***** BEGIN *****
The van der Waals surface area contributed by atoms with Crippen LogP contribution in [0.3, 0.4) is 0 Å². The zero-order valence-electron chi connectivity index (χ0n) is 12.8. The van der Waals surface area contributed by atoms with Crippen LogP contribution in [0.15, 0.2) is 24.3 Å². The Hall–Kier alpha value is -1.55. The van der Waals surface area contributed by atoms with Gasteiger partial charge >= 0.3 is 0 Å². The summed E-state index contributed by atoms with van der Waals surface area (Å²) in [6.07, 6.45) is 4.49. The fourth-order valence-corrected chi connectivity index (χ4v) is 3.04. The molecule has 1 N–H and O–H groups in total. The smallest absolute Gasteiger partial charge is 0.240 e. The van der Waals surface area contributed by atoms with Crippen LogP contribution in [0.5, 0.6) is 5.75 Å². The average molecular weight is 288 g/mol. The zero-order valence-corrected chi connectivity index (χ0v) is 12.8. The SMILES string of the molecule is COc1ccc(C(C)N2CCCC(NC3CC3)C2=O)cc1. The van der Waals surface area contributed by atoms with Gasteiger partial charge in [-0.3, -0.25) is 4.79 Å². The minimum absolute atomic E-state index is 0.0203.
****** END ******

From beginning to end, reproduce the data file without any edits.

The van der Waals surface area contributed by atoms with Crippen LogP contribution in [0.3, 0.4) is 0 Å². The zero-order valence-electron chi connectivity index (χ0n) is 12.8. The van der Waals surface area contributed by atoms with Crippen LogP contribution in [0.15, 0.2) is 24.3 Å². The Hall–Kier alpha value is -1.55. The van der Waals surface area contributed by atoms with Gasteiger partial charge >= 0.3 is 0 Å². The summed E-state index contributed by atoms with van der Waals surface area (Å²) in [6.07, 6.45) is 4.49. The fourth-order valence-corrected chi connectivity index (χ4v) is 3.04. The molecule has 1 N–H and O–H groups in total. The smallest absolute Gasteiger partial charge is 0.240 e. The van der Waals surface area contributed by atoms with Crippen LogP contribution in [0.5, 0.6) is 5.75 Å². The average molecular weight is 288 g/mol. The zero-order valence-corrected chi connectivity index (χ0v) is 12.8. The SMILES string of the molecule is COc1ccc(C(C)N2CCCC(NC3CC3)C2=O)cc1. The van der Waals surface area contributed by atoms with Gasteiger partial charge in [-0.3, -0.25) is 4.79 Å². The minimum absolute atomic E-state index is 0.0203.